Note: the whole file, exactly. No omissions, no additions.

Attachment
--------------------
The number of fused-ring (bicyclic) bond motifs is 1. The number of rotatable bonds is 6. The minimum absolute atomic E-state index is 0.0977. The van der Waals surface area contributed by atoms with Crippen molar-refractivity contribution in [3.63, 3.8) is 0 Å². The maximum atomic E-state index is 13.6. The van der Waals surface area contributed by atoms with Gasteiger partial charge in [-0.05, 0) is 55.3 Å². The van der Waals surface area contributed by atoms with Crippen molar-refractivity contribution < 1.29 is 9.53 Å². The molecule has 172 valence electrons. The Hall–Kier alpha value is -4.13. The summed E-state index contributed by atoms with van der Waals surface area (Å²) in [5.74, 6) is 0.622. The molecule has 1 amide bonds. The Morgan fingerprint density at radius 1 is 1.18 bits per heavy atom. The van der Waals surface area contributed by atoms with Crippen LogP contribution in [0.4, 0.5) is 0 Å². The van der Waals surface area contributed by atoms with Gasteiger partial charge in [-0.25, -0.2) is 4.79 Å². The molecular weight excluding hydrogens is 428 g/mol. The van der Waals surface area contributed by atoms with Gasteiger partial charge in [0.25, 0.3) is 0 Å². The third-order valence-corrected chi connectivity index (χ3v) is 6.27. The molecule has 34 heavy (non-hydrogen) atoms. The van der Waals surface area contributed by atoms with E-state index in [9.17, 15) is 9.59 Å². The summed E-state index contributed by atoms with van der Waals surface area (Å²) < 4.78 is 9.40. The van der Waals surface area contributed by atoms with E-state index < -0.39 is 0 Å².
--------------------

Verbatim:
The number of fused-ring (bicyclic) bond motifs is 1. The number of rotatable bonds is 6. The minimum absolute atomic E-state index is 0.0977. The van der Waals surface area contributed by atoms with Crippen molar-refractivity contribution in [3.63, 3.8) is 0 Å². The maximum atomic E-state index is 13.6. The van der Waals surface area contributed by atoms with Gasteiger partial charge in [-0.05, 0) is 55.3 Å². The van der Waals surface area contributed by atoms with Crippen molar-refractivity contribution < 1.29 is 9.53 Å². The molecule has 172 valence electrons. The Hall–Kier alpha value is -4.13. The summed E-state index contributed by atoms with van der Waals surface area (Å²) in [5.74, 6) is 0.622. The molecule has 1 amide bonds. The Morgan fingerprint density at radius 1 is 1.18 bits per heavy atom. The van der Waals surface area contributed by atoms with Crippen LogP contribution in [0.4, 0.5) is 0 Å². The van der Waals surface area contributed by atoms with Gasteiger partial charge in [-0.25, -0.2) is 4.79 Å². The molecular weight excluding hydrogens is 428 g/mol. The van der Waals surface area contributed by atoms with Gasteiger partial charge in [0.25, 0.3) is 0 Å². The third-order valence-corrected chi connectivity index (χ3v) is 6.27. The molecule has 34 heavy (non-hydrogen) atoms. The van der Waals surface area contributed by atoms with E-state index in [9.17, 15) is 9.59 Å². The summed E-state index contributed by atoms with van der Waals surface area (Å²) < 4.78 is 9.40. The van der Waals surface area contributed by atoms with E-state index < -0.39 is 0 Å².